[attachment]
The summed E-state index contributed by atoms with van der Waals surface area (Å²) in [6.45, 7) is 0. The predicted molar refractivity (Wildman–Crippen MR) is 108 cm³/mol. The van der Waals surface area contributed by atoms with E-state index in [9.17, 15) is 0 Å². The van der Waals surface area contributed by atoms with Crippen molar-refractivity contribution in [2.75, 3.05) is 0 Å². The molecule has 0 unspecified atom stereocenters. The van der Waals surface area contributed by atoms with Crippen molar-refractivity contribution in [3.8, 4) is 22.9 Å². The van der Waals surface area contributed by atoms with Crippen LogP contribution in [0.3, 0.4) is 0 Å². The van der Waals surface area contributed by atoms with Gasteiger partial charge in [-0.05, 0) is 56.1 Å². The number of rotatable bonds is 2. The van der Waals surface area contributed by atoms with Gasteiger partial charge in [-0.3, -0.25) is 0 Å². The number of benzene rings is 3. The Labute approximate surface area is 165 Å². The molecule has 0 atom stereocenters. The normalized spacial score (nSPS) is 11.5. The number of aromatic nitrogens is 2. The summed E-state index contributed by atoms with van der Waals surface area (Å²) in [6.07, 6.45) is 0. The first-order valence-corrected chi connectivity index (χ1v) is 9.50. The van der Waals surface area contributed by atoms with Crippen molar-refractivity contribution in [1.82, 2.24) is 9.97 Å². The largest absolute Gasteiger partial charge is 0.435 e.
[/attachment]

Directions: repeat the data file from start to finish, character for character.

The summed E-state index contributed by atoms with van der Waals surface area (Å²) in [6.45, 7) is 0. The predicted molar refractivity (Wildman–Crippen MR) is 108 cm³/mol. The van der Waals surface area contributed by atoms with E-state index in [9.17, 15) is 0 Å². The van der Waals surface area contributed by atoms with Crippen molar-refractivity contribution in [2.75, 3.05) is 0 Å². The molecule has 0 unspecified atom stereocenters. The van der Waals surface area contributed by atoms with Crippen molar-refractivity contribution in [3.8, 4) is 22.9 Å². The van der Waals surface area contributed by atoms with Crippen LogP contribution in [0.3, 0.4) is 0 Å². The van der Waals surface area contributed by atoms with Gasteiger partial charge in [-0.05, 0) is 56.1 Å². The number of rotatable bonds is 2. The van der Waals surface area contributed by atoms with Gasteiger partial charge in [-0.3, -0.25) is 0 Å². The number of benzene rings is 3. The Labute approximate surface area is 165 Å². The molecule has 0 atom stereocenters. The normalized spacial score (nSPS) is 11.5. The number of aromatic nitrogens is 2. The summed E-state index contributed by atoms with van der Waals surface area (Å²) in [6.07, 6.45) is 0. The first-order valence-corrected chi connectivity index (χ1v) is 9.50. The van der Waals surface area contributed by atoms with Crippen molar-refractivity contribution in [1.82, 2.24) is 9.97 Å². The largest absolute Gasteiger partial charge is 0.435 e.